Guest Post By: Business Administration Senior, Steven Hsieh. He is a Global Business Center Study Abroad Scholarship recipient who participated on Foster Exchange at the National University of Singapore for Fall Semester 2018.
As my term comes to an end, I’ve had a bit of time to reflect on what facilities NUS has to offer. There is a universal feeling that all exchange students feel when embarking on a new term in a different school in a different country. As you check in, briskly unpack your belongings, and stroll outside to explore the area around, a feeling sets in – one of confusion, yet a positive and exciting confusion. The more you travel, the more your mind screams out, “Wow, I’m really here. What’s in store for me during next few months?”
Don’t worry. You’ll find those answers during the last few days of your exchange program, as you say your farewells to your friends, some you’ll see once more, and some sadly never again. At the end, that sense of confusion will be lifted, and eventually things will make sense. However, in those crucial first moments where lifelong friends are made, those that you will spend time traveling with on wild adventures, it is always better to come equipped with knowledge, and hopefully this post can help guide you through that initial confusion.
The facilities at the National University of Singapore are certainly different than those you’re going to expect at the University of Washington. To be transparent, I stayed in Prince Georges Park Residences in room Type C. This room is the most basic, with no air-conditioning, no in-unit bathroom, and no in-unit sink. However, you do get a kitchen allowing for some basic cooking. With that aside, let’s begin with a few things you might find interesting about the facilities at NUS.
First, to those gym buffs, you’ll sadly find that your options are quite limited. For the lucky few staying in UTown, that extra price tag comes with arguably the best gym in NUS, beating out the gym at Prince George’s Park, and interestingly also the gym at the schools designated “Sports Centre.” Honestly, when compared to the beast known as the IMA, NUS falls short. However, that isn’t to say you can’t get your workout in. In my experience, Singaporeans love to work out late in the evening, so for those wanting some peace and quiet, aim for early mornings, lunch time, and early afternoon. Past 4pm, the gyms will pick up in activity. The gym at Prince George’s Park, while small, has its own charm and sufficient equipment for whatever you’re interested in. After a few workouts, you’ll feel right at home.
To the foodies out there, NUS has UW beat. The flak that HFS gets is pretty much eliminated at NUS due to its culture of having hawker centres, and therefore school canteens. Canteens are basically food courts with a wide variety of options to choose from, and the food is quite tasty and inexpensive. If you live in PGPR, I recommend the Taiwanese stall and the Chinese Delights stall in the open air canteen. For those at UTown, food is slightly more expensive, but both canteens have delicious options at your disposal. There’s going to be one restaurant you’ll soon find adjacent to the Central Library. Nestled in the engineering campus, is the lovely restaurant of McDonald’s. While I certainly don’t advocate eating McDonald’s on the daily and instead recommend you try the local cuisine, McDonald’s in Singapore offers a unique burger known as the McSpicy. Try it once and get some curry sauce on the side. The McDonald’s on campus, keeping in the best interests of the students, is also quite a bit cheaper than other McDonald’s.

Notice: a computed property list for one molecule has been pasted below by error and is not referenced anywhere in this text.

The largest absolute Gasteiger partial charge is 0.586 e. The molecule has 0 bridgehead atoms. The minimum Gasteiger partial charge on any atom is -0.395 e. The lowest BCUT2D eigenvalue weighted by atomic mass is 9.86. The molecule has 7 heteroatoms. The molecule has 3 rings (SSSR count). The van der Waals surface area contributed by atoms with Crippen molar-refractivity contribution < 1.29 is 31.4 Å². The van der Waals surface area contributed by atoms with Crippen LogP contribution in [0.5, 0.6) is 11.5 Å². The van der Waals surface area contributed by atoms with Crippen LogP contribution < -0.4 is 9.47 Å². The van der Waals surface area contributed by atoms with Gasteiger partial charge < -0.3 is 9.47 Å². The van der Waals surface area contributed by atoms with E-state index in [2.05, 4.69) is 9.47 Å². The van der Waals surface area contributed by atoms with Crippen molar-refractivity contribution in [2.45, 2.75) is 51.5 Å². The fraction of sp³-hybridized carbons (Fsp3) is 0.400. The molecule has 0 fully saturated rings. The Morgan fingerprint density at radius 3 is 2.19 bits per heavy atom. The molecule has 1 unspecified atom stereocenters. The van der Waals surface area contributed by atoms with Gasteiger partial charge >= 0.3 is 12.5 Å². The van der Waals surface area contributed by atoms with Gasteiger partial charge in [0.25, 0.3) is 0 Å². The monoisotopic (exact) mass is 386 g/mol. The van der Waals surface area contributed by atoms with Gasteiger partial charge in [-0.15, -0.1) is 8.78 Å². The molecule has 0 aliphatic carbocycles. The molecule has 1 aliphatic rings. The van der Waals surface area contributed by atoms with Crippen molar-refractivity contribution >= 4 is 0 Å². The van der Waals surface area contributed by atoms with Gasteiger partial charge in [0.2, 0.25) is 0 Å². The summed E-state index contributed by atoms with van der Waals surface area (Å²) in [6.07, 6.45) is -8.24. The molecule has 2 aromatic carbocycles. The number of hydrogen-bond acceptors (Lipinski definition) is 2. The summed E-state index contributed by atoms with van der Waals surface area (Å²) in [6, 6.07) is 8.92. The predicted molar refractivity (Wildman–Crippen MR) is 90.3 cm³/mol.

In terms of getting to places, the campus at NUS is pretty much only accessible via bus, unless you want to walk 15-30 minutes through hilly terrain in humid and hot weather. Learn the bus routes well and use them often.
For those who live in PGPR, you’ll be situated close to the National University Hospital, or NUH for short. There’s a lovely shopping area there known as One@Kent Ridge, and I recommend you visit it often. You’ll find a supermarket, hair salons, restaurants, fast food, clothing (Uniqlo), and pretty much anything you might need. I recommend getting breakfast there at Kaffe and Toast – their kaya toast is some of the best I’ve had in the country (refer to my previous blog post about kaya toast for more information).
Meanwhile, UTown has access to the Clementi area and as a result, Clementi mall. This is a decent place to get food and get your shopping done. Do take advantage of the “infinity pool” located at the roof of the Stephen Riady Centre. While it’s not so infinite in terms of the water meeting the sea, it’s still quite a nice pool that overlooks the UTown green. I recommend going for a swim as a break from mugging (Singaporean term for studying).
The libraries at NUS are similar to Odegaard and Suzallo-Allen. You’ll find a bunch of books, but also the empty table spaces for studying. Since this is a Foster blog, I’ll advertise the Hon Sui Sen Memorial Library. You’ll be able to check out your textbooks there and take advantage of the empty tables. Most of your friends are going to be on pass/fail, but don’t let that deter you from studying. Do your job as a student, and you’ll be rewarded.
These are the crucial bits of information that might be helpful as you settle in, and hopefully you’ll find this informative during your first few days/weeks. You’ll learn plenty, change in ways you never expected to, and make some excellent friends when you’re there. Take it slow embrace that confusion, and on that flight back, your mind will scream not “Wow, I’m really here. What’s in store for me during next few months?” but rather just “Wow.”